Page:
Action for Infringement- Section 16 of the Act provides that an action for infringement of Copyright shall be actionable at the suit of the owner, assignee, or an exclusive licensee of Copyright in the Federal High Court exercising jurisdiction in the place where the infringement occurred. In action for infringement, all reliefs by way of damages, injunctions, accounts, or otherwise shall be available to the plaintiff.

Where in any action for infringement of Copyright, it is proved or admitted that an infringement was committed, but at the time of the infringement, the defendant was not aware and had no reasonable grounds for suspecting that the Copyright existed in the work to which the action relates, the plaintiff will not be entitled to any damages against the defendant in respect of the infringement, but shall be entitled to an account of profits in respect of the infringement, whether or not any other relief is granted.

The registration process of a Copyright in Nigeria

It is essential to state that registering a copyright is not a precondition for the work to be protected. Hence, copyright may not need to be registered. The rights enjoyed simply activate automatically when the work is created. However, registered copyright with the NCC prevents others from copying the work and protects the author from any infringement.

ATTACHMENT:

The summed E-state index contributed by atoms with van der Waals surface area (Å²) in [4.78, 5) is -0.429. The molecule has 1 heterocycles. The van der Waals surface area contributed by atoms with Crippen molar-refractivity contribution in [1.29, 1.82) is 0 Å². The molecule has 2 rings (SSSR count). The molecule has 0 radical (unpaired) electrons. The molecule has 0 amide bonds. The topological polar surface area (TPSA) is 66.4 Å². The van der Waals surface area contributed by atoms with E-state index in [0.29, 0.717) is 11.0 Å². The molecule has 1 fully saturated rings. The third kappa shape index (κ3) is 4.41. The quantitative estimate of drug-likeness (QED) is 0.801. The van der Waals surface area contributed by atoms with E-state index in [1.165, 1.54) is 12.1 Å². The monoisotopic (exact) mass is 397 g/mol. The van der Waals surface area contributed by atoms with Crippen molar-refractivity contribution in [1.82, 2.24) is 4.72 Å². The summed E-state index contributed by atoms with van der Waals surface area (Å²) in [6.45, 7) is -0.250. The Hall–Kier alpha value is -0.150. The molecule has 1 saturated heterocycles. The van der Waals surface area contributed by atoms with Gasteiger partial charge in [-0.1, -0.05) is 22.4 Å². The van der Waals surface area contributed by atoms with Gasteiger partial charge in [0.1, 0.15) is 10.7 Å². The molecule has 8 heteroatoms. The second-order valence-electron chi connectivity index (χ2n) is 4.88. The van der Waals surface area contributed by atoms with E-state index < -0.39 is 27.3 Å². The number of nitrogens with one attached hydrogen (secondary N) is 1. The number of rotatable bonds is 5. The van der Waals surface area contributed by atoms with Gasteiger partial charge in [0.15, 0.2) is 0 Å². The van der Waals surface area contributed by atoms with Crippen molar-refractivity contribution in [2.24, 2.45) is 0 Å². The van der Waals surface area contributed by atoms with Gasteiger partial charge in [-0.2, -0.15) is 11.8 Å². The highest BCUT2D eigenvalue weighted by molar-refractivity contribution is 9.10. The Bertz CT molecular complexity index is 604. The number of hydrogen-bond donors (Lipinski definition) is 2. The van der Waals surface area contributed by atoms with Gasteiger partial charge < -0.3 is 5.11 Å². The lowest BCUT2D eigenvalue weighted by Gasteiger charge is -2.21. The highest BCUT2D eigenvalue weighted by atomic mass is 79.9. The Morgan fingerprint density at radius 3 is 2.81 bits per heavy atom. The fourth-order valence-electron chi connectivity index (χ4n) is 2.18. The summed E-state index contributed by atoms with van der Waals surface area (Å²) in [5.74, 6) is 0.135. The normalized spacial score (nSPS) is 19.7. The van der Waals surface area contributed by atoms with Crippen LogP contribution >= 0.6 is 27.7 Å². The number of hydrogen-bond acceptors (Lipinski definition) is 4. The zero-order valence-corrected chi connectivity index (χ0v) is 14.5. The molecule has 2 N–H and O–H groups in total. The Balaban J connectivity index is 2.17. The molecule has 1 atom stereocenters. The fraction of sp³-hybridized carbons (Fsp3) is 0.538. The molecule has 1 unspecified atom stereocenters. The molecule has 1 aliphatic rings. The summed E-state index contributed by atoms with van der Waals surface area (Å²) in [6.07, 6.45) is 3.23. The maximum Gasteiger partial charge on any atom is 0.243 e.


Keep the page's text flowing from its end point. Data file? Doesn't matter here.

The application for Copyright is submitted to the office of the Commission accompanied by the prescribed fees, a completed registration form, and copies of the work to be copyrighted.

Upon registration, the rights enjoyed by the license holder are limited to the duration of the lifetime of the holder and 70 years after his death.

For films, sound recordings, performances, the holder enjoys Copyright for 50 years from the time the work was first published.

Software Copyrights in Nigeria

The software (also known as a computer program) can be registered as part of literary works in Nigeria. Section 39 of the Act defines literary works to include computer programme. The same interpretation section defines a computer programme as "a set of statement or instructions to be used directly or indirectly in a computer in order to bring about a certain result." Therefore, any software can be registered and protected as copyrights in Nigeria.

An individual or corporate entity may register the software as the author/owner. Where software is to be registered and owned by an entity, it must be accompanied by a letter of transfer written by any individuals who have participated in the development or writing of the software.

Finally, a copyright is an exclusive legal right granted to an author of creative work to use the work and distribute it as he deems fit for a limited time. Although every author ordinarily enjoys protection for all works made, either registered or not, however, registration creates a certainty of ownership in case of any dispute in respect of similar work, and it makes it easier for authors to protect their works against any future infringement.

The content of this article is intended to provide a general guide to the subject matter. Specialist advice should be sought about your specific circumstances.